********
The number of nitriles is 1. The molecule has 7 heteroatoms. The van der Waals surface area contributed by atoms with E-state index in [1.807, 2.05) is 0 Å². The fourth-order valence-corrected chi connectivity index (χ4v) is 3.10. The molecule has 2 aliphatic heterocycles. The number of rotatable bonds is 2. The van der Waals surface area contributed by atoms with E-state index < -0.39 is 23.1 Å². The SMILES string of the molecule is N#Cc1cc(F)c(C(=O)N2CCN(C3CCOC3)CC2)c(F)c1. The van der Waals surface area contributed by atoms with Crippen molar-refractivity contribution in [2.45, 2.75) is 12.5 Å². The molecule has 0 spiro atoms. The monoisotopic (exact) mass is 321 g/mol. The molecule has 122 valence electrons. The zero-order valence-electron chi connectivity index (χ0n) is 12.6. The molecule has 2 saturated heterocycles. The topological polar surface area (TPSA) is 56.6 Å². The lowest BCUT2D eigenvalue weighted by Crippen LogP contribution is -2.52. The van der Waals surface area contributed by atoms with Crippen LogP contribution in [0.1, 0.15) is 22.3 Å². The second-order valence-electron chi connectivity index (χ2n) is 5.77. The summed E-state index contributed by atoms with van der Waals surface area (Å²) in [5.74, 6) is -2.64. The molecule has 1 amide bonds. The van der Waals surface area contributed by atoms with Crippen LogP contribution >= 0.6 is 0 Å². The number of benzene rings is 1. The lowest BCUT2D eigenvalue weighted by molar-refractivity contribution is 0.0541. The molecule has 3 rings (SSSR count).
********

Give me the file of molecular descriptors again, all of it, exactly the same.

The number of nitriles is 1. The molecule has 7 heteroatoms. The van der Waals surface area contributed by atoms with E-state index in [1.807, 2.05) is 0 Å². The fourth-order valence-corrected chi connectivity index (χ4v) is 3.10. The molecule has 2 aliphatic heterocycles. The number of rotatable bonds is 2. The van der Waals surface area contributed by atoms with E-state index < -0.39 is 23.1 Å². The SMILES string of the molecule is N#Cc1cc(F)c(C(=O)N2CCN(C3CCOC3)CC2)c(F)c1. The van der Waals surface area contributed by atoms with Crippen molar-refractivity contribution in [2.45, 2.75) is 12.5 Å². The molecule has 0 spiro atoms. The monoisotopic (exact) mass is 321 g/mol. The molecule has 122 valence electrons. The zero-order valence-electron chi connectivity index (χ0n) is 12.6. The molecule has 2 saturated heterocycles. The topological polar surface area (TPSA) is 56.6 Å². The lowest BCUT2D eigenvalue weighted by Crippen LogP contribution is -2.52. The van der Waals surface area contributed by atoms with Crippen LogP contribution in [0.1, 0.15) is 22.3 Å². The second-order valence-electron chi connectivity index (χ2n) is 5.77. The summed E-state index contributed by atoms with van der Waals surface area (Å²) in [5.74, 6) is -2.64. The molecule has 1 amide bonds. The van der Waals surface area contributed by atoms with Crippen LogP contribution >= 0.6 is 0 Å². The number of benzene rings is 1. The lowest BCUT2D eigenvalue weighted by molar-refractivity contribution is 0.0541. The molecule has 3 rings (SSSR count).